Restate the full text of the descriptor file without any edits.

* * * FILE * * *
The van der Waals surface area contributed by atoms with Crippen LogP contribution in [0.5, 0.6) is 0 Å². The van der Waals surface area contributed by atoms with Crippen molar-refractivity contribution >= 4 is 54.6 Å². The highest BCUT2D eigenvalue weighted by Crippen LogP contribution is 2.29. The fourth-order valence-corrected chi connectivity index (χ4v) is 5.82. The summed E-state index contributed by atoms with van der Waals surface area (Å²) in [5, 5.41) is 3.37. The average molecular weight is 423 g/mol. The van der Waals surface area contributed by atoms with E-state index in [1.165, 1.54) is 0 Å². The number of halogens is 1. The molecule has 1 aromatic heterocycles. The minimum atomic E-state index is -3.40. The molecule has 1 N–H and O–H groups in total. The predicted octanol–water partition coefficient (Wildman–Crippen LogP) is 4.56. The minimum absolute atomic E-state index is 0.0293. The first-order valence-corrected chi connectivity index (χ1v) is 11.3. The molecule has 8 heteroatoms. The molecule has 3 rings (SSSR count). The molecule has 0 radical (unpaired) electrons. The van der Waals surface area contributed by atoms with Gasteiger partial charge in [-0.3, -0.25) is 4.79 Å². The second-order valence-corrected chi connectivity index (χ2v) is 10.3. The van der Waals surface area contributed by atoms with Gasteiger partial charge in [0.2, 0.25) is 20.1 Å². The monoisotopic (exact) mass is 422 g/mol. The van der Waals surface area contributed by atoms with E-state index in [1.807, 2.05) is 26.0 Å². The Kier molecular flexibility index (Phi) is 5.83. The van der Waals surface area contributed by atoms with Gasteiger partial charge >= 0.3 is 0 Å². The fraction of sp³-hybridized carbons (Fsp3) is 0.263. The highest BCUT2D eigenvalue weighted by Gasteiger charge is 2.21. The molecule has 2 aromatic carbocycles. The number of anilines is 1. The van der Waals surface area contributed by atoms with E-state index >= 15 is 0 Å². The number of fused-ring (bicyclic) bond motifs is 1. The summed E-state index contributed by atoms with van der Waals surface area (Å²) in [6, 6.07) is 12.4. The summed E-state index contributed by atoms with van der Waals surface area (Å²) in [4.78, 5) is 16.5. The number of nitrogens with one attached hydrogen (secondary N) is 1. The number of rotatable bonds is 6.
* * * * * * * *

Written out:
The van der Waals surface area contributed by atoms with Crippen LogP contribution in [0.5, 0.6) is 0 Å². The van der Waals surface area contributed by atoms with Crippen molar-refractivity contribution >= 4 is 54.6 Å². The highest BCUT2D eigenvalue weighted by Crippen LogP contribution is 2.29. The fourth-order valence-corrected chi connectivity index (χ4v) is 5.82. The summed E-state index contributed by atoms with van der Waals surface area (Å²) in [5, 5.41) is 3.37. The average molecular weight is 423 g/mol. The van der Waals surface area contributed by atoms with E-state index in [1.165, 1.54) is 0 Å². The number of halogens is 1. The molecule has 1 aromatic heterocycles. The minimum atomic E-state index is -3.40. The molecule has 1 N–H and O–H groups in total. The predicted octanol–water partition coefficient (Wildman–Crippen LogP) is 4.56. The minimum absolute atomic E-state index is 0.0293. The first-order valence-corrected chi connectivity index (χ1v) is 11.3. The molecule has 8 heteroatoms. The molecule has 3 rings (SSSR count). The molecule has 0 radical (unpaired) electrons. The van der Waals surface area contributed by atoms with Gasteiger partial charge in [-0.3, -0.25) is 4.79 Å². The second-order valence-corrected chi connectivity index (χ2v) is 10.3. The van der Waals surface area contributed by atoms with Gasteiger partial charge in [0.2, 0.25) is 20.1 Å². The monoisotopic (exact) mass is 422 g/mol. The van der Waals surface area contributed by atoms with E-state index in [1.807, 2.05) is 26.0 Å². The Kier molecular flexibility index (Phi) is 5.83. The van der Waals surface area contributed by atoms with Gasteiger partial charge >= 0.3 is 0 Å². The fraction of sp³-hybridized carbons (Fsp3) is 0.263. The highest BCUT2D eigenvalue weighted by Gasteiger charge is 2.21. The molecule has 2 aromatic carbocycles. The number of anilines is 1. The van der Waals surface area contributed by atoms with E-state index >= 15 is 0 Å². The number of fused-ring (bicyclic) bond motifs is 1. The summed E-state index contributed by atoms with van der Waals surface area (Å²) in [6, 6.07) is 12.4. The summed E-state index contributed by atoms with van der Waals surface area (Å²) in [4.78, 5) is 16.5. The number of nitrogens with one attached hydrogen (secondary N) is 1. The number of rotatable bonds is 6.